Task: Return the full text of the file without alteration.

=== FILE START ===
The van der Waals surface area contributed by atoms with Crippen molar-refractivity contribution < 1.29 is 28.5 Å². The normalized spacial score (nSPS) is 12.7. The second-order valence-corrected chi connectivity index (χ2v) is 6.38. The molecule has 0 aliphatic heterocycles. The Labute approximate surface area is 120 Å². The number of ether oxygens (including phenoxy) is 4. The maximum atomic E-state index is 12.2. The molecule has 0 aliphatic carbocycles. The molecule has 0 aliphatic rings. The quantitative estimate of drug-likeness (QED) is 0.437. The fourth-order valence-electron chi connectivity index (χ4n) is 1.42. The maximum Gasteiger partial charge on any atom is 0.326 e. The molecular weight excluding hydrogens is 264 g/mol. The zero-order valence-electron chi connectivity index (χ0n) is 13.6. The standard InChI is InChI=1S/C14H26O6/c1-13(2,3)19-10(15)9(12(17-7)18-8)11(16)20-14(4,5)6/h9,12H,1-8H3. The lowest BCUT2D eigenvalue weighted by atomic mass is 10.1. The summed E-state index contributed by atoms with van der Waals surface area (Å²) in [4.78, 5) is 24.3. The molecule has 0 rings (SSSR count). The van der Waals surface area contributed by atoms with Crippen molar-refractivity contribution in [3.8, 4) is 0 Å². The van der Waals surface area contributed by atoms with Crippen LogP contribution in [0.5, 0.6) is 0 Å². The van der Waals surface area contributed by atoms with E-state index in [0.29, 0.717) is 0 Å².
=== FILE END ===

The van der Waals surface area contributed by atoms with Crippen molar-refractivity contribution < 1.29 is 28.5 Å². The normalized spacial score (nSPS) is 12.7. The second-order valence-corrected chi connectivity index (χ2v) is 6.38. The molecule has 0 aliphatic heterocycles. The Labute approximate surface area is 120 Å². The number of ether oxygens (including phenoxy) is 4. The maximum atomic E-state index is 12.2. The molecule has 0 aliphatic carbocycles. The molecule has 0 aliphatic rings. The quantitative estimate of drug-likeness (QED) is 0.437. The fourth-order valence-electron chi connectivity index (χ4n) is 1.42. The maximum Gasteiger partial charge on any atom is 0.326 e. The molecular weight excluding hydrogens is 264 g/mol. The zero-order valence-electron chi connectivity index (χ0n) is 13.6. The standard InChI is InChI=1S/C14H26O6/c1-13(2,3)19-10(15)9(12(17-7)18-8)11(16)20-14(4,5)6/h9,12H,1-8H3. The lowest BCUT2D eigenvalue weighted by atomic mass is 10.1. The summed E-state index contributed by atoms with van der Waals surface area (Å²) in [4.78, 5) is 24.3. The molecule has 0 rings (SSSR count). The van der Waals surface area contributed by atoms with Crippen molar-refractivity contribution in [3.8, 4) is 0 Å². The van der Waals surface area contributed by atoms with Crippen LogP contribution in [0.5, 0.6) is 0 Å². The van der Waals surface area contributed by atoms with E-state index in [0.29, 0.717) is 0 Å².